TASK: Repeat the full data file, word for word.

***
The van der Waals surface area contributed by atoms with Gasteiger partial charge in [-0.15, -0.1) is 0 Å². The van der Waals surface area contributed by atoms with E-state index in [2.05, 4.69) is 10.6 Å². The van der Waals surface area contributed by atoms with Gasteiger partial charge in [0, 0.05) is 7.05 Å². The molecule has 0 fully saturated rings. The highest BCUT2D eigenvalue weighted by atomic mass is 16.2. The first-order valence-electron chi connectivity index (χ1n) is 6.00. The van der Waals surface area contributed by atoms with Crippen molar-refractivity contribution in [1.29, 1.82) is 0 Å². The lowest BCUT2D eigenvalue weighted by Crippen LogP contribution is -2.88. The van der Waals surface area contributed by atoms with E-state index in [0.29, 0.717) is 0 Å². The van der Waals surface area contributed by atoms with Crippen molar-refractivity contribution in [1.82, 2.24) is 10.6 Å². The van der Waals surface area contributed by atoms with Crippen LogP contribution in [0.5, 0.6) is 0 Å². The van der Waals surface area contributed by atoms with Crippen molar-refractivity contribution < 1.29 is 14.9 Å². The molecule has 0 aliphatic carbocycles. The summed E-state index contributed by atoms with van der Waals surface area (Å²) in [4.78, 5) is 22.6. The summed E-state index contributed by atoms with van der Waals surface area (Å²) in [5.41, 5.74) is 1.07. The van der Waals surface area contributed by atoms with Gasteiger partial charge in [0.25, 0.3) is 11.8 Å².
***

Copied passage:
The van der Waals surface area contributed by atoms with Gasteiger partial charge in [-0.15, -0.1) is 0 Å². The van der Waals surface area contributed by atoms with E-state index in [2.05, 4.69) is 10.6 Å². The van der Waals surface area contributed by atoms with Gasteiger partial charge in [0, 0.05) is 7.05 Å². The molecule has 0 fully saturated rings. The highest BCUT2D eigenvalue weighted by atomic mass is 16.2. The first-order valence-electron chi connectivity index (χ1n) is 6.00. The van der Waals surface area contributed by atoms with Crippen molar-refractivity contribution in [1.29, 1.82) is 0 Å². The lowest BCUT2D eigenvalue weighted by Crippen LogP contribution is -2.88. The van der Waals surface area contributed by atoms with E-state index in [0.29, 0.717) is 0 Å². The van der Waals surface area contributed by atoms with Crippen molar-refractivity contribution in [1.82, 2.24) is 10.6 Å². The van der Waals surface area contributed by atoms with Crippen LogP contribution in [0.5, 0.6) is 0 Å². The van der Waals surface area contributed by atoms with Crippen molar-refractivity contribution < 1.29 is 14.9 Å². The molecule has 0 aliphatic carbocycles. The summed E-state index contributed by atoms with van der Waals surface area (Å²) in [4.78, 5) is 22.6. The summed E-state index contributed by atoms with van der Waals surface area (Å²) in [5.41, 5.74) is 1.07. The van der Waals surface area contributed by atoms with Gasteiger partial charge in [0.25, 0.3) is 11.8 Å².